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Trump seeks trial delay, citing legal and political factors

Former president Donald Trump’s lawyers argued in new court papers that for a host of legal and political reasons, his classified-documents trial should be pushed beyond the December timeframe proposed by the Justice Department, and possibly after the November 2024 election.

In a 12-page filing late Monday night, Trump’s lawyers Christopher Kise and Todd Blanche claimed that putting the former president on trial later this year for alleged mishandling of classified papers and obstruction will be “unreasonable, telling, and would result in a miscarriage of justice.”

The lawyers argued that no trial date be set for the time being, while the two sides work through pre-trial motions and hearings. To that end, Trump’s defense team offered a host of reasons for pushing the trial into at least 2024, and suggest it should be pushed even further, until after the presidential election in order to ensure a fair jury.

“Proceeding to trial during the pendency of a Presidential election cycle wherein opposing candidates are effectively (if not literally) directly adverse to one another in this action will create extraordinary challenges in the jury selection process and limit the Defendants’ ability to secure a fair and impartial adjudication,” the lawyers wrote, arguing the stakes are simply too high to hold such a trial during a presidential campaign.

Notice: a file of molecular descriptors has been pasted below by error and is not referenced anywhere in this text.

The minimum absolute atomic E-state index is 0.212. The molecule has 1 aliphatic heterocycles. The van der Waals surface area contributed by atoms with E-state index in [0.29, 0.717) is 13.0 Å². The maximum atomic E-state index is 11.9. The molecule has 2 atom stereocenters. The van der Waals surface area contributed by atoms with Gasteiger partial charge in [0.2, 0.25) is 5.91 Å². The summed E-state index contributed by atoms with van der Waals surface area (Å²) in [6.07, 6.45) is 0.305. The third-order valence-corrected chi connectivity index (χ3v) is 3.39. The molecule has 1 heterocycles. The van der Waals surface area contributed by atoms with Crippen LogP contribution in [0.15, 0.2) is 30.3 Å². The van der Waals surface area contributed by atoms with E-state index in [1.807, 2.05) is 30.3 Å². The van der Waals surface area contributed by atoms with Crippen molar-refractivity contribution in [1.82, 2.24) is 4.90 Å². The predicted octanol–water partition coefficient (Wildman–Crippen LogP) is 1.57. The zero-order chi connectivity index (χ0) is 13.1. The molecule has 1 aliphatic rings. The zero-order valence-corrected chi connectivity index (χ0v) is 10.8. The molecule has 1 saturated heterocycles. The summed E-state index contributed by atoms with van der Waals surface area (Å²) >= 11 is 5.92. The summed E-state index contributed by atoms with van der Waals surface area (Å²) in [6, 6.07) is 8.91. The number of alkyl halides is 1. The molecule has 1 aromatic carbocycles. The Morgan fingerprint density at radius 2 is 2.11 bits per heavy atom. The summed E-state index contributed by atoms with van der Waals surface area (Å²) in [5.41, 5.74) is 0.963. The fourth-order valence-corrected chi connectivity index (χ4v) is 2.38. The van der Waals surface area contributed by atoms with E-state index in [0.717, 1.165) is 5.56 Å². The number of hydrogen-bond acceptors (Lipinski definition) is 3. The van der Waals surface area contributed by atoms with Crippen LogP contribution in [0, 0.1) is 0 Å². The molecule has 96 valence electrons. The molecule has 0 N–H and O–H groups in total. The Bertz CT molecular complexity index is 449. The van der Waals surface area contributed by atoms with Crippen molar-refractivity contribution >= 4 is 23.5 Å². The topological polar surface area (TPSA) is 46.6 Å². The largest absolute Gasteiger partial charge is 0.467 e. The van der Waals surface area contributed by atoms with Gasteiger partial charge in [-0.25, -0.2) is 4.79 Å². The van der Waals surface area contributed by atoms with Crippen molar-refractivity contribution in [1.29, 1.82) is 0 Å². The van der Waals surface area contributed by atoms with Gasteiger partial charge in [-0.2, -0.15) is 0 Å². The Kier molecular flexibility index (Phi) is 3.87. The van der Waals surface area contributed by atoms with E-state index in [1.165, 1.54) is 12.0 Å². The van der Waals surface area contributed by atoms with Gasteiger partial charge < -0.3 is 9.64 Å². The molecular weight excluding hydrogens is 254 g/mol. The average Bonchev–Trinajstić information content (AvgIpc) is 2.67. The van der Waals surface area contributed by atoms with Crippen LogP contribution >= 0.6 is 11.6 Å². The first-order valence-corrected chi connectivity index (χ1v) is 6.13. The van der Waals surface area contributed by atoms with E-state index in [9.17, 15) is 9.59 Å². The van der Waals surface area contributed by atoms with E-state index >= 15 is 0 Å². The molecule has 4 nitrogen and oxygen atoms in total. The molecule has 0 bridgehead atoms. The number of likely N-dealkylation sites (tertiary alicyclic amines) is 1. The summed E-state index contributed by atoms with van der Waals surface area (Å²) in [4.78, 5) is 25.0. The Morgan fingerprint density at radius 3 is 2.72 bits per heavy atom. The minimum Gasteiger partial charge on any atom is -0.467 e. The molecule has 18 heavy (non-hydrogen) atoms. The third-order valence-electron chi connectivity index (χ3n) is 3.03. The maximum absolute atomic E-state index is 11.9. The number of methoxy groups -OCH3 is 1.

“Here, there is simply no question any trial of this action during the pendency of a Presidential election will impact both the outcome of that election and, importantly, the ability of the Defendants to obtain a fair trial,” Kise and Blanche wrote.

The current front-runner in the Republican presidential field, Trump was indicted last month on 37 separate charges, setting the stage for a high-profile, high-stakes trial that is likely to test not just his own popularity within his party and the country but the criminal justice system’s ability to seek and win a conviction of a former president.

Special counsel Jack Smith has argued for a December trial date in court papers, saying the case “involves straightforward theories of liability, and does not present novel questions of fact or law.”

Trump’s lawyers disagreed, arguing the case hinges on untested legal questions about the Presidential Records Act.

The judge in the case, Aileen Cannon, has scheduled a hearing for Friday, but lawyers for Trump and his co-defendant, Waltine “Walt” Nauta, have suggested delaying that until next week in order to accommodate the schedule of Nauta’s lawyer.

Trump and Nauta, the new filing argues, are going to be too busy with a presidential campaign to properly prepare for a criminal trial at the end of this year.

Running for president, Trump’s lawyers wrote, “requires a tremendous amount of time and energy, and that effort will continue until the election on November 5, 2024. Mr. Nauta’s job requires him to accompany President Trump during most campaign trips around the country. This schedule makes trial preparation with both of the Defendants challenging. Such preparation requires significant planning and time, making the current schedule untenable.”

The defense lawyers also argue that Trump cannot realistically be prepared to go to trial later this year, given the other trials he is facing — including a March 2024 criminal trial in Manhattan on state charges related to hush money payments made during the 2016 presidential campaign, and a civil trial, scheduled to begin in October in New York, over fraud allegations leveled by the New York attorney general.

Those issues, in addition to the large amounts of evidence that need to be reviewed, and the complexity of preparing for a trial involving classified material, means a trial in just six months would be unfair, the lawyers wrote.

This post appeared first on The Washington Post
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